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Stanislaus County Supervisor Jim DeMartini, who represented his constituents with a tireless work ethic and regular presence throughout District 5 communities, is wrapping up his 16-year tenure on the county’s governing board.

He did not seek re-election, and plans a move to the Reno area.

Channce Condit will be sworn in Jan. 4 as DeMartini’s successor.

DeMartini recently reflected on his years of service to the county and District 5, which includes the West Side.

“I tried to be an advocate for the West Side,” he told Mattos Newspapers.

DeMartini was widely known for being involved at a community level.

He rarely missed a Newman City Council meeting, for example, attempted to attend at least one board meeting a year of the many special districts within his supervisorial area and was a familiar figure at community events.

“It was important to me. I always said that if I got elected I would work hard. You can’t represent the district sitting in your office in Modesto. You have to be out in the district,” DeMartini told Mattos Newspapers. “I wanted to do the best job I could representing the area, and that meant getting out into the district and going to community events.”

While he also oversaw an 1,100-acre farming operation through most of his years on the board, DeMartini said, “I went into the county every day. The job on the board came first.”

Perhaps his proudest accomplishment, DeMartini said, was creation of the West Side Health Care Task Force. That group, which included Gustine as well as the Stanislaus County cities of Newman and Patterson, brought together city officials, school district representatives, health care providers and community leaders with the common goal of improving health care services on the West Side.

“That is the thing I am most proud of. We advocated for improved medical services....we had a lot of accomplishments,” DeMartini reflected.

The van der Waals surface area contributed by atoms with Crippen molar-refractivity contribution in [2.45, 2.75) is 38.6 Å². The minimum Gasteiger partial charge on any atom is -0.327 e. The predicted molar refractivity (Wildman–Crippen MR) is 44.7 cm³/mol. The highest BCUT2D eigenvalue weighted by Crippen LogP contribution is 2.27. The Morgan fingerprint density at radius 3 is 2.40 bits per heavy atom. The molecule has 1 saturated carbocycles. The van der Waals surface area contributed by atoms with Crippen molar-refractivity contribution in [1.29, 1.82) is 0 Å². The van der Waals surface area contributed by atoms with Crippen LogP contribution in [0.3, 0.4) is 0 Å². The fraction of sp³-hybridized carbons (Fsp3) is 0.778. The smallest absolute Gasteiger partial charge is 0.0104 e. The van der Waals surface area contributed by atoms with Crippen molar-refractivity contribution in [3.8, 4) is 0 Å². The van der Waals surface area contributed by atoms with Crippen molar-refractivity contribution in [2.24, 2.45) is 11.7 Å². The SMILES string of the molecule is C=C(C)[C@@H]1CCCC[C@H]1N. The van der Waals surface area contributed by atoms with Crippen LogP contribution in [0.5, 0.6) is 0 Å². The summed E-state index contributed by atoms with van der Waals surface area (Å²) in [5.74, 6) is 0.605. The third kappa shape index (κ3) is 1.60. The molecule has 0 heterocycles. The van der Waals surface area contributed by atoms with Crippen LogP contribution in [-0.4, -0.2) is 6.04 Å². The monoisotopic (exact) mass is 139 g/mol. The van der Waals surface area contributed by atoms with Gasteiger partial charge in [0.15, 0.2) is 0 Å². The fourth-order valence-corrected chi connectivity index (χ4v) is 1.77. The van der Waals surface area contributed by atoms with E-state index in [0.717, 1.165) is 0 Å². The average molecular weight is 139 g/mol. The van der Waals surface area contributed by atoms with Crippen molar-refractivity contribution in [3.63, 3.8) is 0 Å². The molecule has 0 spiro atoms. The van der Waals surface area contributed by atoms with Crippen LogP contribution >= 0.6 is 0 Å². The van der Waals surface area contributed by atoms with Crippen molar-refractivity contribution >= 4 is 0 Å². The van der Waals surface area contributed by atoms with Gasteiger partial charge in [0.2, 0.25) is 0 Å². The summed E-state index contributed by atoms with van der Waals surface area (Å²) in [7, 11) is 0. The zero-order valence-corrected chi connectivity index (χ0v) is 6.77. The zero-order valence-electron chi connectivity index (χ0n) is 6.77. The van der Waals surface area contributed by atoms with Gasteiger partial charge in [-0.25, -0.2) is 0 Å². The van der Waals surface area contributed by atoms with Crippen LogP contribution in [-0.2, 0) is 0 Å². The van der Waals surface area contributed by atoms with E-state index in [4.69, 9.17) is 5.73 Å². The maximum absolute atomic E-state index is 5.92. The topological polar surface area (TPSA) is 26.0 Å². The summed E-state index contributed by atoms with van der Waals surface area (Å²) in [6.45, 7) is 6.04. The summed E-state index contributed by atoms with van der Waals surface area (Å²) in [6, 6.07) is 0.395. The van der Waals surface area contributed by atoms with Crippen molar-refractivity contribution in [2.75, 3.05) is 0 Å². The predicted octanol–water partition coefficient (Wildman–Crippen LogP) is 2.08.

Working to represent agricultural interests, protect ag lands, improve parks and maintaining fiscally responsible budgets were also priorities for DeMartini.

He is also proud, DeMartini said, of improved city-county relationships.

“You don’t have to agree, but you have to have a relationship where you can work together,” he commented.

The over-arching goal, he said, was simply working to improve the lives of those who call the district and county home.

Redevelopment of the former military air base near Crows Landing was perhaps the most frustrating chapter in his time on the board, the outgoing supervisor shared.

The initial plan, which DeMartini vocally opposed, never came to fruition.

“We wasted years and years on that project. It never went anywhere,” he said. “We could have had a business park and people employed there already.”

The transformation of the one-time military base into a job-generating business park is now moving forward, DeMartini noted, with a ground-breaking anticipated next spring.

DeMartini was also known for candidly voicing his opinions on issues.

“I would just tell you what I think. When I would vote on something I would say why. I wanted to be honest about it,” he commented. “You kind of knew where I was coming from.”

The supervisor rarely missed a Newman City Council meeting, to the point where he was given his own slot on the agenda to report to the council. The Dec. 8 meeting, held via Zoom as has been the case through most of the year, was his last.

“I have loved working with every city. I will really miss that,” DeMartini stated. “Newman is my favorite town in the district. It is just a really nice town.”

Council members and staff praised the outgoing supervisor.

“We are going to miss you and your dedication,” said newly-seated Mayor Casey Graham. “You showed up to every event we ever had, and always supported our community. Condit has big shoes to fill.”

City Manager Michael Holland also expressed his appreciation.

DeMartini, he said, “has to be the hardest working supervisor in the whole state.”